This month, a game that’s all about bouncing balls off things. It maybe shares a lineage with arpeggiate the world in that it’s a single-screen arcade game without the scoring, timers and leaderboards so often associated with arcade games. Has anyone coined the term ‘post-arcade game’ yet? Can I claim it for these games?
I wanted all the audio to revolve around the (super-minimal, admittedly) music, so the SFX are actually generated by a custom granulator effect that takes the main synth chords as its input. For every collision or ball death, I trigger a single grain from the granulator, pitched up by octaves or fifths (as an aside, I think this is my first game using just intonation). To avoid triggering a silent or very quiet grain, there’s a threshold parameter so that we only write into the granulator’s buffer if the input’s loud enough. I’ve not come across a granulator like this before; I was pretty happy with how well it worked.
The nice thing about all this is that the soundscape scales really nicely, all the way from distinct individual collisions when the game’s quite calm, to the classic granular full-on wash of sound when it’s all kicking off. Something I’ve been thinking about lately is how my background as an audio programmer shapes the way I design games in specific ways. This feels like a good example of that. i.e. the SFX are connected to both the mechanical action on screen and the music, which is itself tied to the visuals with that chord-synced wipe effect. I don’t know if you’d get these kind of specific close couplings from a designer who isn’t also an audio programmer?
(I’ll note here that I’m currently reading Braxton Soderman’s Against Flow, which raises some excellent, difficult questions about the ethical and political implications of designing games around flow. I think bright embers - along with other games I’ve made - definitely shades into flow territory)
I’ve uploaded a video of a nicely chaotic playthrough of the game in case you’re not on Windows, or don’t want to download the game.
Controls: escape: quit; space: start game; cursor keys: move
A weird thing I discovered this month: when I was a teenager I read quite a lot of Terry Pratchett, which (following the suggestion of a friendly librarian) led on to me reading Tom Holt, an author similarly writing satirical fantasy fiction. One of the recurring(?) themes in Holt’s books was the Milk Marketing Board; this shadowy, evil conspiracy that was responsible for everything wrong in the world, or at least the UK. I always assumed it was just a funny detail, but it turns out the Milk Marketing Board was a real thing, and it was kind of evil!?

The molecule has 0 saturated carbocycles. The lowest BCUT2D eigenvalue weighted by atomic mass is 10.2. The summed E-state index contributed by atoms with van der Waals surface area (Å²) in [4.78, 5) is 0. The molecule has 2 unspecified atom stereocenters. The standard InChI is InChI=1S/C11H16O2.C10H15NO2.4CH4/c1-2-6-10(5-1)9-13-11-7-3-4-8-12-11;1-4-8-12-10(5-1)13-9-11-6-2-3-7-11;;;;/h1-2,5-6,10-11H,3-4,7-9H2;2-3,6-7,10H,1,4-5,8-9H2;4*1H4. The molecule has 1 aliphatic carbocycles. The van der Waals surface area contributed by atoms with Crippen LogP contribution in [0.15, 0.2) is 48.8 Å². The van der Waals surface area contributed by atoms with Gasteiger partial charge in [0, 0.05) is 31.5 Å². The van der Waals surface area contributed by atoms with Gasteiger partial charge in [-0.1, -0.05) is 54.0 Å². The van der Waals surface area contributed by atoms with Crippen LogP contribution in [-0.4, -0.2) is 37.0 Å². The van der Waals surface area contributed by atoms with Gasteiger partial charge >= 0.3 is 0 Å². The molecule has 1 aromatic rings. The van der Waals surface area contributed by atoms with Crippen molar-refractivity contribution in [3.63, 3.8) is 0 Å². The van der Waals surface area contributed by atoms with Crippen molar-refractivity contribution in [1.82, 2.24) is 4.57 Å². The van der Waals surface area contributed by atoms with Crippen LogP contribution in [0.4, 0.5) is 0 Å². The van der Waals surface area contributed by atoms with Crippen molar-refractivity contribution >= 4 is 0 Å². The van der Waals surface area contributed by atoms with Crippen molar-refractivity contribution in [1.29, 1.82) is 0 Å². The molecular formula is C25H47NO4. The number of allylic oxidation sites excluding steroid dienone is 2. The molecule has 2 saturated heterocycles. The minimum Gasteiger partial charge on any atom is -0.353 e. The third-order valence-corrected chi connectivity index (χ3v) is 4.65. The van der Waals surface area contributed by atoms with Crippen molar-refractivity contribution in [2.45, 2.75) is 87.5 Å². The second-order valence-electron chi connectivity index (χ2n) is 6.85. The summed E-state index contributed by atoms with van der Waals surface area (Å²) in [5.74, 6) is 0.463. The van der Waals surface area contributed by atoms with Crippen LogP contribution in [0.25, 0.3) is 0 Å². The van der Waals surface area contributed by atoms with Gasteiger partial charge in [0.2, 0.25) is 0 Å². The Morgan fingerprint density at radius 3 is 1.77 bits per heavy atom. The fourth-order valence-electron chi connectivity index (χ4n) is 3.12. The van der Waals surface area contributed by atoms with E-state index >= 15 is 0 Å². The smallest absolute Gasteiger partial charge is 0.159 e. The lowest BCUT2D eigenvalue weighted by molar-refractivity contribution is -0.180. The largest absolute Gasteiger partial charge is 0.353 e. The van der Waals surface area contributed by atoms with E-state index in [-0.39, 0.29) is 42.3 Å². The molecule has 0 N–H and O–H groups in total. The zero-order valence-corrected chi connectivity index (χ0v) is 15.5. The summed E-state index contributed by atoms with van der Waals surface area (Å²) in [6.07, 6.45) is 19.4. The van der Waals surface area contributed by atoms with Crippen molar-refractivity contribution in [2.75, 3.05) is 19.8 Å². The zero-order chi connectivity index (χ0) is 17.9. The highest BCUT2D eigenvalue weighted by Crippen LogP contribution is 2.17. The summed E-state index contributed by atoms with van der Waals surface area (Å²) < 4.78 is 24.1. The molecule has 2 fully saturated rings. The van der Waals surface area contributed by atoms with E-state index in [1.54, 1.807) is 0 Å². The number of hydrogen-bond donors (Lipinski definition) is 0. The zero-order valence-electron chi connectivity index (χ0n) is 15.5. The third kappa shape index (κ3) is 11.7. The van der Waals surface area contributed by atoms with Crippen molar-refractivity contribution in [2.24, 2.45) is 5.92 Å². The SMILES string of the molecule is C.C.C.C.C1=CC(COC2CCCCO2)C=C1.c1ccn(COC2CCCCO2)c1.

(I haven’t read any of Holt’s books in years; I’ve no idea whether they still hold up)
I also played NORCO, which does deserve the praise its gotten, but I found the game-y elements really jarring, particularly the awkward battles. I think seeing people compare it to Kentucky Route Zero raised my expectations in a way that wasn’t particularly helpful.
I’ve got a lot of time for Michael Moorcock’s critical writing. Here’s an old essay about the fascist/authoritarian roots of some of sci fi’s biggest names (at the time; I think the picture’s brighter in that regard these days).
A wonderful collection of essays and ephemera generated by a research project looking at “the relation between prediction and prescription within current socio-political structures”. Even if you don’t read any of the essays, do check out the front page, it’s very cool.
I love this concept of Guardrails as an alternative to the individualist “boundaries” from Anne Helen Petersen’s newsletter:
“Guardrails are things like: we don’t email when we’re off, and if you do send an email when you’re off, you’ll actually be taken aside to talk about why that’s not part of our culture here. Guardrails are: even if you, yourself, work really well at 11 pm at night, any communication you craft at that hour should be delay-sent to correspond with the start of others’ workday, so they don’t feel the need to be responding to work at that hour as well. Guardrails are being very clear about levels of urgency: an email is not a five-alarm fire, and you shouldn’t train yourself to react as if it was, because that sort of vigilance is not sustainable.”
Okay, I’m writing this from the garden and it’s getting late and kind of chilly, so I should probably wrap up. Take care, keep warm, I’ll be back in a month’s time.